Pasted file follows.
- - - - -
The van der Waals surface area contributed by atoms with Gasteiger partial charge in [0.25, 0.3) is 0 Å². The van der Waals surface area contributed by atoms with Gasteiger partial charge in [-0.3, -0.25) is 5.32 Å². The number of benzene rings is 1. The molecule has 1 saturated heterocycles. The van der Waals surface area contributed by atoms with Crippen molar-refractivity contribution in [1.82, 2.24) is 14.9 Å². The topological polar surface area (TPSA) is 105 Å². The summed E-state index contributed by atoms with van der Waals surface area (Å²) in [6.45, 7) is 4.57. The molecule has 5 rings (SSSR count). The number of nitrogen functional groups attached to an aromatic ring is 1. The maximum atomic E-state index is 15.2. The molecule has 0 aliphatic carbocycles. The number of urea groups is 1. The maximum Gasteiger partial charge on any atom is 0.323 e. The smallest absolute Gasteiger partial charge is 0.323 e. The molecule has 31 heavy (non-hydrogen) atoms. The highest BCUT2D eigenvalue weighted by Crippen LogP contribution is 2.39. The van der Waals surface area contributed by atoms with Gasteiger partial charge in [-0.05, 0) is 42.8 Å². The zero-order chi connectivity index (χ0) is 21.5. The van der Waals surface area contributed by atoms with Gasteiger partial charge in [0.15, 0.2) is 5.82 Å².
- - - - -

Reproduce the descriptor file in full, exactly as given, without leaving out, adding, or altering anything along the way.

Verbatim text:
The van der Waals surface area contributed by atoms with Gasteiger partial charge in [0.25, 0.3) is 0 Å². The van der Waals surface area contributed by atoms with Gasteiger partial charge in [-0.3, -0.25) is 5.32 Å². The number of benzene rings is 1. The molecule has 1 saturated heterocycles. The van der Waals surface area contributed by atoms with Crippen molar-refractivity contribution in [1.82, 2.24) is 14.9 Å². The topological polar surface area (TPSA) is 105 Å². The summed E-state index contributed by atoms with van der Waals surface area (Å²) in [6.45, 7) is 4.57. The molecule has 5 rings (SSSR count). The number of nitrogen functional groups attached to an aromatic ring is 1. The maximum atomic E-state index is 15.2. The molecule has 0 aliphatic carbocycles. The number of urea groups is 1. The maximum Gasteiger partial charge on any atom is 0.323 e. The smallest absolute Gasteiger partial charge is 0.323 e. The molecule has 31 heavy (non-hydrogen) atoms. The highest BCUT2D eigenvalue weighted by Crippen LogP contribution is 2.39. The van der Waals surface area contributed by atoms with Gasteiger partial charge in [-0.05, 0) is 42.8 Å². The zero-order chi connectivity index (χ0) is 21.5. The van der Waals surface area contributed by atoms with Gasteiger partial charge in [0.15, 0.2) is 5.82 Å².